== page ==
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Jeb Bush: America is failing its workforce

April 8, 2021. Summarized by summa-bot.

Compression ratio: 20.5%. 1 min read.

Former Florida Gov. Jeb Bush takes part in a discussion at a George and Barbara Bush Distinguished Lecture, Friday, Sept. 27, 2019, at the University of New England in Biddeford, Maine. (AP Photo/Robert F. Bukaty)

America doesn't have a jobs problem. It has a pathways-to-jobs problem problem. Our economy is producing jobs -- there were 7.4 million open jobs as of February in the midst of a pandemic -- but our education system isn't preparing people to fill those jobs.

According to a study by PwC, roughly three out of four working Americans are ready to learn new skills to stay employable, but government-sponsored job training programs have a mixed-to-poor track record.

The problem is that our workforce and career preparation programs, in our school systems, colleges and various technical training centers, fail most Americans who want to better themselves.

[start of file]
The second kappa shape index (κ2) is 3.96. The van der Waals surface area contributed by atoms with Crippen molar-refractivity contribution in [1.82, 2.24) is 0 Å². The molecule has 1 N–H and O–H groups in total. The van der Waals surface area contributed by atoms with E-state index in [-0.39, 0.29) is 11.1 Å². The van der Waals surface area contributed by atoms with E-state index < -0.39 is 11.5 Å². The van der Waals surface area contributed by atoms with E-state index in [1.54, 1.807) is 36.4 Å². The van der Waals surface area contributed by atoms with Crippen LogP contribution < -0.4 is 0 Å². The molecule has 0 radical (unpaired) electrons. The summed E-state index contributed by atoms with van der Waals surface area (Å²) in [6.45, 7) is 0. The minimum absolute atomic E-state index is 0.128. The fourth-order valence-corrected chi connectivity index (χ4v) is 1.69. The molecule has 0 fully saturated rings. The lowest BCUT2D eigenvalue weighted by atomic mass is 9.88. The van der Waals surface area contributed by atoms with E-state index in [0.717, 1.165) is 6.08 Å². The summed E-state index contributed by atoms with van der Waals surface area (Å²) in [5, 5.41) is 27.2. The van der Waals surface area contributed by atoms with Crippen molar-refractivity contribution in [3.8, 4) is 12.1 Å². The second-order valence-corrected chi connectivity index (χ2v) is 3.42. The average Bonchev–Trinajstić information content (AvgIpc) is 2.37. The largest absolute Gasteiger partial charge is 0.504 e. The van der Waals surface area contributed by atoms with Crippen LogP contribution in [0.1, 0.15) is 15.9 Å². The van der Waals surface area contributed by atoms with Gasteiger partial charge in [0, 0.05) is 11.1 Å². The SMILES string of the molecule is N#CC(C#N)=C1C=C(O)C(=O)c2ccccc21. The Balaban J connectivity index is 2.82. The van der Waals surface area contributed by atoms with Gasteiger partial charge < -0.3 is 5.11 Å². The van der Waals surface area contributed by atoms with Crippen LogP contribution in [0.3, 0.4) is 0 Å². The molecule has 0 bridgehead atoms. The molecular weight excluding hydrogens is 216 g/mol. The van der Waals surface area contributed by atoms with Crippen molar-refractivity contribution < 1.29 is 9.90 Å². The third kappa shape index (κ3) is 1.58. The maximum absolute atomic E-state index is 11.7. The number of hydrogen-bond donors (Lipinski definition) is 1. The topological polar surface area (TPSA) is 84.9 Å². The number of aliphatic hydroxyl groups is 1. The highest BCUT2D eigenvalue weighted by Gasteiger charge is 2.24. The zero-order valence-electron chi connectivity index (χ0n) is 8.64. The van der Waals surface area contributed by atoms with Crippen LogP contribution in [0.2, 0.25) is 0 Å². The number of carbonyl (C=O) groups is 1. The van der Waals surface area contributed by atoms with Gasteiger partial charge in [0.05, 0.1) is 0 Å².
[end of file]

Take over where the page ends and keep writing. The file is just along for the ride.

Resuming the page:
We need to link learning and work-preparation programs from K-12 through college and early career stages.

Students can start earning college credits through Advanced Placement, dual enrollment and International Baccalaureate programs while still in high school.

For example, a relevant program in systems engineering, co-designed by companies in need of IT engineers, would prepare hundreds of students each year for a high-growth career.

Either way, we have to do far more to train people for the millions of "middle-skill" job openings -- think sales, construction, repair, transportation -- that either exist now or will exist soon and that require some kind of post-high school education but not college.

In Tennessee, high schools, technical colleges and employers are encouraged to coordinate how they value course credits so that students can expect good-paying work in growing industries, even without a bachelor's degree, and a potentially higher salary if they gain additional certifications and college coursework.

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